French Chilean photographer was born in Chile in 1953. After completing his degree in ethnomusicology, he embarked on a career in photojournalism. His first professional reportage was based on the military coup dâ€™Ã©tat in Santiago, Chile in 1973, an event which was to influence not only his career but his entire future. Later that year he was forced into political exile, seeking refuge in Brazil. During this period he completed several significant projects on a series of social issues, with a special focus on the people living in the Favelas and on street children.
Since the beginning, the photographic image has always been Estayâ€™s natural medium as an author. The insight of his reportage, the strength of its content, and the richness and variety of his views characterise the personal and profound vision which fuels his career as a photojournalist.
In 1981, he moved to France where he started a new life and a prolific career in photography and publication. His photographs appeared in such publications as Le Figaro Magazine, LibÃ©ration, L’Express, Animan, Geo (Germany, France, Spain, Russia and Korea), as well as Stern and Newsweek. In 1982 he had his first exhibition in France, â€œlâ€™Amerique Latine Ã Paris", at the Grand Palais in Paris. In 1989 Estay and his close friend Cuban photographer Alberto Korda were co-exhibitors at the opening of “Visa pour lâ€™Image” in Perpignan, France, which inaugurated the First International Festival of Photojournalism. The title of their exhibition was â€œTrente Ans de RÃ©volution Cubaine". In 1990 Estay began a project which would continue for the next ten years, documenting the equestrian cultures of ten different countries. Part of this work was exhibited in 1993 at the International Festival of Photojournalism. In 1989, on assignment from a number of French magazines and newspapers, he returned to Chile for the first time in twenty years for the Chilean presidential elections. In three months he witnessed the fall of the Pinochet regime.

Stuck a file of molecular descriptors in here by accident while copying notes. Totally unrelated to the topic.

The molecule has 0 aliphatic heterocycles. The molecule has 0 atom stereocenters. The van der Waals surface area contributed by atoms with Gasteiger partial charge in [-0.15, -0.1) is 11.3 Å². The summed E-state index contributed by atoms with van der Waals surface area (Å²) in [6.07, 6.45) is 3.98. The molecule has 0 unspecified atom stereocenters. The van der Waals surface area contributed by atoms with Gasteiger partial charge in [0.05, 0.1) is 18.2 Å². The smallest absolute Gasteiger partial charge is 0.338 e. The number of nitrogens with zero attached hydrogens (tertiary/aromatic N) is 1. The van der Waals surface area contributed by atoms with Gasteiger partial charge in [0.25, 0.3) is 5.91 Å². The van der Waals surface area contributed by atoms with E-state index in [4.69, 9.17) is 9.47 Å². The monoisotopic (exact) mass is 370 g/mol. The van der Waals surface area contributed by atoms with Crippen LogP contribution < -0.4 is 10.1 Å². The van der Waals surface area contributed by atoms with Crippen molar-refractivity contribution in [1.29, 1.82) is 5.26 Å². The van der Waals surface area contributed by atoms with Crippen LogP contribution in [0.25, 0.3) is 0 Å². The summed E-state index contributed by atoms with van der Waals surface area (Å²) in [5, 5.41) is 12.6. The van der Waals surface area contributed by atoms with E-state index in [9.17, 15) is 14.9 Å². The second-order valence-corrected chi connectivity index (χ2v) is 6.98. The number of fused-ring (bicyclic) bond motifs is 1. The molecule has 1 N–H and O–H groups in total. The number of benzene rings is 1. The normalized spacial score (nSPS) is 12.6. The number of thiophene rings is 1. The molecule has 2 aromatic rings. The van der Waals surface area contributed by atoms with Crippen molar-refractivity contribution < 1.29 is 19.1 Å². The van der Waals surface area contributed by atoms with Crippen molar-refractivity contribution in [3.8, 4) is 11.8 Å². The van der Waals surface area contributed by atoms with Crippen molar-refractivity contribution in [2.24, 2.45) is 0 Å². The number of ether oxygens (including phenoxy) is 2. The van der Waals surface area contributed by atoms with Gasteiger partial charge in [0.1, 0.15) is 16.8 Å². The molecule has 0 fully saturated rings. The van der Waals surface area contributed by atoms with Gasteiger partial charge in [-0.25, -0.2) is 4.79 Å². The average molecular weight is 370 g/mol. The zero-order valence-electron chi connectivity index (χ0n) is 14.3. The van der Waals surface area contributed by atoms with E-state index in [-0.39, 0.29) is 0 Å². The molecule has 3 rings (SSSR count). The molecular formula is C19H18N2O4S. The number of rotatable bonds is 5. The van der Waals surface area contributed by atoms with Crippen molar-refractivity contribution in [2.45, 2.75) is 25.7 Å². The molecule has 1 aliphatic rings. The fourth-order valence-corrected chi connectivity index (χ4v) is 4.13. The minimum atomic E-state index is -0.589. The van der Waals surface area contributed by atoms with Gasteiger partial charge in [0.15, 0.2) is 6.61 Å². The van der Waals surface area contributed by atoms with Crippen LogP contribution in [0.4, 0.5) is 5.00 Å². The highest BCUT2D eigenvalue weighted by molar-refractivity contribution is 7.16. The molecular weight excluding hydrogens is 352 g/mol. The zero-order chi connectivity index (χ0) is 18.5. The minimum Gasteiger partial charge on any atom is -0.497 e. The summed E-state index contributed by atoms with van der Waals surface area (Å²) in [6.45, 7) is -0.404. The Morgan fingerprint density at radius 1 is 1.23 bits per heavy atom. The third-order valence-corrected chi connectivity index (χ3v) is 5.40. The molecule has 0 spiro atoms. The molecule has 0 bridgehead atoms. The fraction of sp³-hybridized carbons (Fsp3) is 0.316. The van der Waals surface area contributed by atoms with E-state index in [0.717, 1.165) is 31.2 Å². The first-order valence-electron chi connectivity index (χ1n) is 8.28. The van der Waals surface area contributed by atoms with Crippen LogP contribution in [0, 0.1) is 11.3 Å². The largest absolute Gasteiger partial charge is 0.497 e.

Estayâ€™s experience as a political exile inspired his 1997 reportage on the Dalai Lama and the Tibetan community of exiles in Dharamsala. The photos from this seven year project will be the subject of a hardcover book published in 2007. In 1997, he won the European Fuji Press Award prize in the Magazine category for his reportage “The Lord of the Bush”, shot in Australia. In 2001 Estay published a book based on the aforementioned equestrian reportage, entitled Peuples Cavaliers, published by Le ChÃªne. In 2003 he founded the agency Nazca Pictures, and started living between Paris and Florence.
Today more than ever, Estay believes in the unlimited expression of image, freedom, passion and life through the medium of photography.
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